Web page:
Hundreds of US troops sent to assist the Department of Homeland Security at the US–Mexico border have returned to their home bases, military officials said Friday, even as the Pentagon has extended the deployment into 2019.
The Pentagon said Friday that 4,200 active-duty troops are currently assigned to the border mission — 1,700 in Texas, 1,500 in California and 1,000 in Arizona. That marks an almost 30% reduction from the peak of 5,900 that President Donald Trump ordered to deploy in the days ahead of the midterm elections — a move that critics said had been intended to influence voters.
At least 1,000 US troops have been withdrawn from the border since Monday, according to figures provided by military officials. Roughly 750 of them returned from Texas and Arizona on Wednesday, US Northern Command officials said.
Approximately 6,000 Central Americans remain in Tijuana, Mexico, many seeking to cross into the US, and hundreds of others are attempting to cross the border elsewhere. More than 160 were apprehended in New Mexico on Dec. 6 in a crossing that has gained attention because a 7-year-old girl from Guatemala, who was part of the group, died two days later.
US Northern Command, which is responsible for troop deployments inside the United States, said Friday that troops were going back to their home bases after the “completion of border hardening missions, some engineering, logistics and headquarters elements.” Officials said that despite the reduced troop presence, the smaller number left at the border would still be able to meet the needs of Customs and Border Protection, including engineering and military police at ports of entry in California and Arizona, medical support for migrants and border agents, and air transport for agents.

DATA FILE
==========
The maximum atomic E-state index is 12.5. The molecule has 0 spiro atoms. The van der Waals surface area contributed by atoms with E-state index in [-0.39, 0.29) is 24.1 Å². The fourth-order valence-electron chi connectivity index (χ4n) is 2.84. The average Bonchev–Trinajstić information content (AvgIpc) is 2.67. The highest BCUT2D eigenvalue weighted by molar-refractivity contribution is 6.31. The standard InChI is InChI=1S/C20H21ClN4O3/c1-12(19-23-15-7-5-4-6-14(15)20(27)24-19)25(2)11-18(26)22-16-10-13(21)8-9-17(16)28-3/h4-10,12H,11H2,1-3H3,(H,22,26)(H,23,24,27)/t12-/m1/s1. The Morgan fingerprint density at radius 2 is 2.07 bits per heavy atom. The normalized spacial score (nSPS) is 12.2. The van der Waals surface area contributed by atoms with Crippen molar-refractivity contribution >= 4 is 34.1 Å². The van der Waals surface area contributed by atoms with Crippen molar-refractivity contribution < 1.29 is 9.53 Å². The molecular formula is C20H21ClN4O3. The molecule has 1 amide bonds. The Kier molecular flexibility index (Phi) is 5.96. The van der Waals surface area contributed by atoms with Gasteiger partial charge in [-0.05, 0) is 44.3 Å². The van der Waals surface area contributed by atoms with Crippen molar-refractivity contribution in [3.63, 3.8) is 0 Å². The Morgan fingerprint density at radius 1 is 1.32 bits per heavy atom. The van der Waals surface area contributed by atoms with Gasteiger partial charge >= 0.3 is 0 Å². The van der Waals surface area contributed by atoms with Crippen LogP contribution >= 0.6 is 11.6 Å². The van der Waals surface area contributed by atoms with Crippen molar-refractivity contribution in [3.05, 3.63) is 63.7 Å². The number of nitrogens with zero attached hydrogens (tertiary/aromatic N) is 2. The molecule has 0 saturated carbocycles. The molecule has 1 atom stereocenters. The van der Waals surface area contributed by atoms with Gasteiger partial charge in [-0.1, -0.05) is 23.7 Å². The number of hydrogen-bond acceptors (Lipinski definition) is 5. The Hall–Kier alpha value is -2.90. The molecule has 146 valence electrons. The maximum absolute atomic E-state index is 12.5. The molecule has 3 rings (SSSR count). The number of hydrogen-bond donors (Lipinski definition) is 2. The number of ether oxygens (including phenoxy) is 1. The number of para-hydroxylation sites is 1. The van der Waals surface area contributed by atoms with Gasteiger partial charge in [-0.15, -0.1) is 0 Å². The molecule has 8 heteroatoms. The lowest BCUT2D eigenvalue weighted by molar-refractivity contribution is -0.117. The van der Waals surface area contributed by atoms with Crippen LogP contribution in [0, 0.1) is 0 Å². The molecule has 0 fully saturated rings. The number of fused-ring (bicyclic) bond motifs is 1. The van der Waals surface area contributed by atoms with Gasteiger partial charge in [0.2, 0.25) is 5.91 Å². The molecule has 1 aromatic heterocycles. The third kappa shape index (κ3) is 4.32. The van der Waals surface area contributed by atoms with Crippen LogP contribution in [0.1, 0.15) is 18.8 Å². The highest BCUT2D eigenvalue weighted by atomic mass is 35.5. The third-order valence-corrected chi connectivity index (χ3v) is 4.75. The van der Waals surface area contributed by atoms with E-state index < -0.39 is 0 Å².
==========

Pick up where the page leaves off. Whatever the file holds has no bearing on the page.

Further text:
Which units will be rotated out was not announced.
Trump’s decision to send thousands of active-duty troops right before the election was criticized by his opponents as a political stunt to bolster support for Republican candidates.
The troops had a limited role, as they were barred from enforcing immigration or criminal law, and could not detain or arrest anybody at the border. Instead, they provided logistical and transportation support, ferrying CBP officers in US Army helicopters, put up temporary housing, installed razor wire, and stood by for any medical assistance.
Over the course of their deployment, US military engineers placed roughly 70 miles of wire obstacles and barriers at 22 ports of entry in Texas, Arizona, and California, officials said Friday. They also highlighted that military police units spent 10,000 hours in unit training and drills with CBP.
The troops first began arriving at the US–Mexico border in late October, tasked with engineering work, logistical support, and medical assistance. Of the 39 initial units sent to the border, five were made up of public affairs specialists, combat photographers, and media support staff — troops assigned to provide photos and news releases about what the other units were doing. A large proportion of the media released by the US military and featured prominently in news coverage around the world showed soldiers stringing up concertina wire along the border. The number of photos and videos posted about the border deployment has dropped as well.
Even though the Trump administration said the deployment was a response to large groups of Central American migrants who were crossing Mexico toward the border, the bulk of active-duty troops were deployed to Texas, not California, where the caravans were heading. Eventually, the Pentagon reassigned more troops to California at the request of CBP.
“This is a mission that’s nontraditional because it’s here in our country,” Mattis told troops in Texas when he visited last month. “Generally, we do homeland security overseas.”